- Special to The Washington Times - Monday, October 8, 2012

The YouTube video that spawned a wave of violent protests across the Islamic world might be more than a crude exercise in anti-Muslim propaganda.

Walid Shoebat, a Middle East pundit and reformed terrorist, says there is reason to believe that the “Innocence of Muslims” video was a hoax designed to spark the huge outpouring of Muslim rage that it did.

Shoebat, who claims he is related to a man who was involved in criminal activities with one of the video’s producers, knows something about terrorists. He says he used to be one — a radicalized Muslim who, in his own words, was “willing to die for the cause of jihad.” He has since converted to Christianity and lives in the United States, where he writes and lectures widely on the Islamic terror threat.

Shoebat grew up in Beit Sahour near Bethlehem in the Palestinian Arab territories. So did Eiad Salameh, a man Shoebat says is his cousin. Shoebat says Salameh was a partner in crime with Nakoula Basseley Nakoula, producer of the YouTube video, which has acted as a fuse igniting an explosion of Muslim anger directed toward the West.

Nakoula Basseley Nakoula was first identified as Sam Bacile, the name he used to upload the video to YouTube. To the Wall Street Journal on Sept. 12, he claimed to be a real estate developer, an Israeli Jew who had raised “$5 million from 100 Jewish donors.” The Associated Press quickly reported he was not an Israeli, but in fact Nakoula Basseley Nakoula (that, too, may turn out to be a pseudonym, as he told a judge Sept. 27 that his real name was Mark Basseley Youssef). Taken in for questioning by L.A. sheriff’s deputies on Sept. 15, he at first denied any involvement with the film, but then said he was the writer and director. And he was not Jewish but an Egyptian Coptic Christian.

The media have settled on this narrative. Nakoula’s motive is assumed to be hatred of Islam for oppression of his people. But the only thing that can be said with certainty about Nakoula is that he is a convicted felon with a rap sheet. He was arrested in California in June 2009 on bank fraud charges, and accused by federal authorities with stealing nearly $800,000 as part of a check-kiting ring.

Nakoula had assumed numerous aliases to conduct his illegal activities, prosecutors say. According to a criminal complaint filed that month, he went by the names Thomas J. Tanas, Ahmad Hamdy, Erwin Salameh and Nicola Bacily. He was convicted and sentenced to 21 months in prison, a year short of what federal prosecutors wanted. Even that sentence he did not serve in full because he cooperated with authorities in identifying the man he claimed was the criminal group’s ringleader: Eiad Salameh.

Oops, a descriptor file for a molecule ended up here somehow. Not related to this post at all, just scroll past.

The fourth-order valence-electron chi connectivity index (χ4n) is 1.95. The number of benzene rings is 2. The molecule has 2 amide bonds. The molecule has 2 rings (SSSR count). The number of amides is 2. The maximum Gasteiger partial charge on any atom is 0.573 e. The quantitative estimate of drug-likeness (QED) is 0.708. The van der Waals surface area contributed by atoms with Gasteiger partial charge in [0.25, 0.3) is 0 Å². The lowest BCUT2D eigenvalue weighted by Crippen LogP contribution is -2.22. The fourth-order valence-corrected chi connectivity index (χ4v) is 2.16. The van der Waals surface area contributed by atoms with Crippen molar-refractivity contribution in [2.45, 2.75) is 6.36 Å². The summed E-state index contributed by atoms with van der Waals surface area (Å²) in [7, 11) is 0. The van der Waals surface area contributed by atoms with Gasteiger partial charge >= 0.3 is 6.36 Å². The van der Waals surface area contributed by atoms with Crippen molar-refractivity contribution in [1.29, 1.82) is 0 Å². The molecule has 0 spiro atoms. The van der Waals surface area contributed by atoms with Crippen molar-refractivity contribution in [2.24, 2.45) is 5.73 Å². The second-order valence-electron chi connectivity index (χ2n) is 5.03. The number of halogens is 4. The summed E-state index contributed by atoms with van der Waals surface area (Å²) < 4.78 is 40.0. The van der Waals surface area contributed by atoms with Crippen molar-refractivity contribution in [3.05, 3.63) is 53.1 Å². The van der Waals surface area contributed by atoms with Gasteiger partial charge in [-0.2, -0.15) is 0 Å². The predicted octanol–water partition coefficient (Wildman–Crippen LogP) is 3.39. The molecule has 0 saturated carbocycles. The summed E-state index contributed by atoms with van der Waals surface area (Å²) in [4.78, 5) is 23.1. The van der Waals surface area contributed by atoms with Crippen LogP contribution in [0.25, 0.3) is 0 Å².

Prosecutors say Nakoula and Salameh were partners in crime at least since 2008, although there is indirect evidence the two were in contact as far back as 2000. The June 2009 criminal complaint states, “Video surveillance photos for the Salameh WAMU [Washington Mutual Bank] account appear to depict Nakoula conducting the following transactions: i. depositing $1,950.00 into the Salameh WAMU account at the WAMU Bank branch located at 8901 Valley View Street, Buena Park, California 90620 on September 10, 2008.”

The connection between Salameh and Nakoula is key to understanding the very real possibility that “Innocence of Muslims” was a Muslim project. Salameh, the Smoking Gun website reported Sept. 14, is “a notorious fraudster who has been tracked for more than a decade by state and federal investigators.”

The Justice Department apparently knew Salameh was a bad actor. In arguing for leniency for Nakoula in 2010, Justice Department lawyers said in court documents, “We all know what’s gonna happen. Salamay [Salameh] is gonna get arrested someday and based on the debriefing information turned over, he is gonna enter a guilty plea.” The Los Angeles Police Department had been investigating Salameh until 2008 but handed over the investigation to the FBI’s Santa Ana, Calif., office when it was informed of an ongoing federal investigation. Salameh was eventually arrested in Canada for presenting a stolen passport and deported to the Palestinian territories.

“He hates Copts with a passion and he would never deal with Copts, and here he’s dealing with Copts,” Shoebat said of his cousin’s involvement with Nakoula. “All my life he talked about how he hated the Copts. What was he doing in bed with a Copt? … It just doesn’t add up.”

The converse is also true. Why would an Islam-hating Copt (Nakoula said “Islam is a cancer” in his interview with the Wall Street Journal) partner with a Copt-hating Muslim?

Also strange, Shoebat says, is that no one has located Nakoula’s family, which is said to hail from the Al-Bahira governorate in Egypt. “In the Middle East, no one can hide. You are known by your clan,” Shoebat says. “Why can’t Egypt produce the family of this man if he’s indeed from Al-Bahira in Egypt? I should be able to plug in the name and find the Bahira family — nothing.”

However, there is a Nakoula clan in Beit Sahour, a Palestinian Arab town east of Bethlehem, where Salameh and Shoebat once lived. There is also a Tanas clan. One of Nakoula’s other names given in the June 2009 court complaint was Thomas J. Tanas.

Another pseudonym Nakoula went by was Ahmad Hamdy. Eric Shen, the U.S. postal inspector who authored the June 2009 court complaint against Nakoula, wrote, “Specifically, I identified a Capital One credit card issued in 2005 in the name ‘Ahmad Hamdy,’ a Chase credit card issued in 2007 in the names ‘PJ Tobacco’ and ‘Ahmed Hamdy,’ and two B of A credit cards both issued in 2005 in the name ‘Ahemd [sic] Hamdy.’ ”